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Old 02-29-2012, 01:46 PM    (permalink
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Yeah TEMPLE BP
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Old 02-29-2012, 02:06 PM    (permalink
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Dontari Poe- 123.024
Jay Howard- 118.104
Whitney Mercilous- 113.590
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Old 02-29-2012, 02:14 PM    (permalink
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Stephon Hill- 118.993
Josh Robinson- 117.505
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Old 02-29-2012, 02:42 PM    (permalink
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I think when they first started doing this is was to show who had bad scores, which usually points to guys who won't succeed. It's fairly obvious it's better to be big and fast than slow and small though.
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Old 02-29-2012, 02:44 PM    (permalink
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Who comes in at the bottom?
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Old 02-29-2012, 03:09 PM    (permalink
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Who comes in at the bottom?
Bottom 5 are:
Chris Rainey 91.8
Dan Heron 90.3
Lennon Creer 89.0
Mike Ball 88.1
Marc Tyler 85.3
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Old 02-29-2012, 03:13 PM    (permalink
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2008 was pretty good year


2009 not so much
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Old 02-29-2012, 03:32 PM    (permalink
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That 2009 chart is kind of misleading ,since the only really good backs to come out that year were McCoy and Foster and they didn't run the 40 at the combine. Foster was coming off a knee injury (and thus was slower 2009 than at any point since), and McCoy ran a 4.50 at his pro day making his speed score 99.497 which is okay.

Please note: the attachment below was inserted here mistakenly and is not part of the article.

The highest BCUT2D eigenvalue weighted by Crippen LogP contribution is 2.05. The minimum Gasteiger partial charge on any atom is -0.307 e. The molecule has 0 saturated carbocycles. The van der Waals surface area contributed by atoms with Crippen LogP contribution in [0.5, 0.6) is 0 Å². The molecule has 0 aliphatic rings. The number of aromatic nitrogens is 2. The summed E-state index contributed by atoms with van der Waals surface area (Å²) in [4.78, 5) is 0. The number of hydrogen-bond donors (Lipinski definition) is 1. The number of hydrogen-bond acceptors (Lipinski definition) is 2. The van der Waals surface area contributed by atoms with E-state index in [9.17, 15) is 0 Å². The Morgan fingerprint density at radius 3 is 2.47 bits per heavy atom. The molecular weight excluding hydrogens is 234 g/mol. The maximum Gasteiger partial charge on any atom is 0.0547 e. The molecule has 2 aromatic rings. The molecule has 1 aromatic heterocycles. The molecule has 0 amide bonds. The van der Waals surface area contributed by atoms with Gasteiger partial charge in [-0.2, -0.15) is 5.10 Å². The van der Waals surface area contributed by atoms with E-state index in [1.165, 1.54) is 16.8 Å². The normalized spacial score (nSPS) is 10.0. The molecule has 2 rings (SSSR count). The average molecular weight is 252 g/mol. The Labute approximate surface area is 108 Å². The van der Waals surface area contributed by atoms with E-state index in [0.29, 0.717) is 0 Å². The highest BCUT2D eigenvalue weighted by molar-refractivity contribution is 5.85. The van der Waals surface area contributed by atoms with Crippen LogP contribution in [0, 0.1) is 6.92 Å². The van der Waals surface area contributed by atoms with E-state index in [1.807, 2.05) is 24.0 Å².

The telling thing about 2009 is that none of those backs ended up being any good except McCoy and Foster.
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Old 02-29-2012, 05:10 PM    (permalink
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Would be interesting to see this metric applied to the backs currently in the league and see if it mattered even a little bit vs success in the NFL. My guess is it wouldn't.
Just for fun, instead of listing the top backs and seeing who failed, here's the scores of the best backs in the NFL. Even if a high score isn't a reliable predictor of success, it may still be that most NFL backs have to be above a certain threshold to succeed at a high level. These scores are going to be as accurate as I can get them, but weights and speeds change, and of course these aren't hard and fast scores. And just for fun, I'm going to modify the score to reflect backs' builds, dividing by their height in inches and then multiplying again by 71 (5'11", average height of an NFL running back) to see if a backs' relative stoutness makes the metric seem more accurate.

Best backs in the NFL (No particular order)

Arian Foster: 94.26 (had a pulled hamstring at the combine, ran 4.71 at his pro day) Adjusted for height - 91.68
MJD: 113.08, Adjusted for height - 121.65
LeSean McCoy: 99.49, Adjusted for height - 100.91
Fred Jackson: 104.86 (couldn't find a combine or pro day, saw 4.5 for him somewhere... just used it.) Adjusted for height - 101.99
Ray Rice: 108.12, Adjusted for height - 112.89